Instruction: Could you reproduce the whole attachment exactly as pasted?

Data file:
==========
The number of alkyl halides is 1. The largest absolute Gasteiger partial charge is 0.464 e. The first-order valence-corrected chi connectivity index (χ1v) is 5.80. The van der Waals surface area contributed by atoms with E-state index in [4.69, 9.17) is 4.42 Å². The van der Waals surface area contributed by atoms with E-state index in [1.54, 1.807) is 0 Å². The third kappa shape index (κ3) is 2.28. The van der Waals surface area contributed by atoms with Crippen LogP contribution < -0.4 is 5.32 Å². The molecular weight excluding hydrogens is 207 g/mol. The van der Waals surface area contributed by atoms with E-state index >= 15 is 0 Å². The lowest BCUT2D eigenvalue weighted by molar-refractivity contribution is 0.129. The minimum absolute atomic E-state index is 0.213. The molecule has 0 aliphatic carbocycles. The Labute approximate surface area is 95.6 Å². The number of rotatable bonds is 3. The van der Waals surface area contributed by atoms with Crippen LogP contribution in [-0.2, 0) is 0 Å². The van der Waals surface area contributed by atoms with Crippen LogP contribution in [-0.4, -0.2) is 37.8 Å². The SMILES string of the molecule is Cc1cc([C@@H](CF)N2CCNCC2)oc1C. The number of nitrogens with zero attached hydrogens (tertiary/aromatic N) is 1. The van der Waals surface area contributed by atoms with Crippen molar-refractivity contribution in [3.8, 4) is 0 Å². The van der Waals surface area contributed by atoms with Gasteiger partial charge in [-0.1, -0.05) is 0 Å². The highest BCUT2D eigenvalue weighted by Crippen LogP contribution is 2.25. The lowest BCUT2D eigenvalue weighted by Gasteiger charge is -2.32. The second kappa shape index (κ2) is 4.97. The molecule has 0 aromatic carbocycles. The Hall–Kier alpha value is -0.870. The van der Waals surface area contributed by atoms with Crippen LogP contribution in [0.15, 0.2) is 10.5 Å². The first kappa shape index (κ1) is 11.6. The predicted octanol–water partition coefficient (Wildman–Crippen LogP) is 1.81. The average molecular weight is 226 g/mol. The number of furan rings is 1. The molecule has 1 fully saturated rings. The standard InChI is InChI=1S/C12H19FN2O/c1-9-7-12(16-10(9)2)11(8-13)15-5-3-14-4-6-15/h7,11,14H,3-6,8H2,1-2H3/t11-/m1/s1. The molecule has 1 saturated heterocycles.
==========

The number of alkyl halides is 1. The largest absolute Gasteiger partial charge is 0.464 e. The first-order valence-corrected chi connectivity index (χ1v) is 5.80. The van der Waals surface area contributed by atoms with E-state index in [4.69, 9.17) is 4.42 Å². The van der Waals surface area contributed by atoms with E-state index in [1.54, 1.807) is 0 Å². The third kappa shape index (κ3) is 2.28. The van der Waals surface area contributed by atoms with Crippen LogP contribution < -0.4 is 5.32 Å². The molecular weight excluding hydrogens is 207 g/mol. The van der Waals surface area contributed by atoms with E-state index >= 15 is 0 Å². The lowest BCUT2D eigenvalue weighted by molar-refractivity contribution is 0.129. The minimum absolute atomic E-state index is 0.213. The molecule has 0 aliphatic carbocycles. The Labute approximate surface area is 95.6 Å². The number of rotatable bonds is 3. The van der Waals surface area contributed by atoms with Crippen LogP contribution in [-0.2, 0) is 0 Å². The van der Waals surface area contributed by atoms with Crippen LogP contribution in [-0.4, -0.2) is 37.8 Å². The SMILES string of the molecule is Cc1cc([C@@H](CF)N2CCNCC2)oc1C. The number of nitrogens with zero attached hydrogens (tertiary/aromatic N) is 1. The van der Waals surface area contributed by atoms with Crippen molar-refractivity contribution in [3.8, 4) is 0 Å². The van der Waals surface area contributed by atoms with Gasteiger partial charge in [-0.1, -0.05) is 0 Å². The highest BCUT2D eigenvalue weighted by Crippen LogP contribution is 2.25. The lowest BCUT2D eigenvalue weighted by Gasteiger charge is -2.32. The second kappa shape index (κ2) is 4.97. The molecule has 0 aromatic carbocycles. The Hall–Kier alpha value is -0.870. The van der Waals surface area contributed by atoms with Crippen LogP contribution in [0.15, 0.2) is 10.5 Å². The first kappa shape index (κ1) is 11.6. The predicted octanol–water partition coefficient (Wildman–Crippen LogP) is 1.81. The average molecular weight is 226 g/mol. The number of furan rings is 1. The molecule has 1 fully saturated rings. The standard InChI is InChI=1S/C12H19FN2O/c1-9-7-12(16-10(9)2)11(8-13)15-5-3-14-4-6-15/h7,11,14H,3-6,8H2,1-2H3/t11-/m1/s1. The molecule has 1 saturated heterocycles.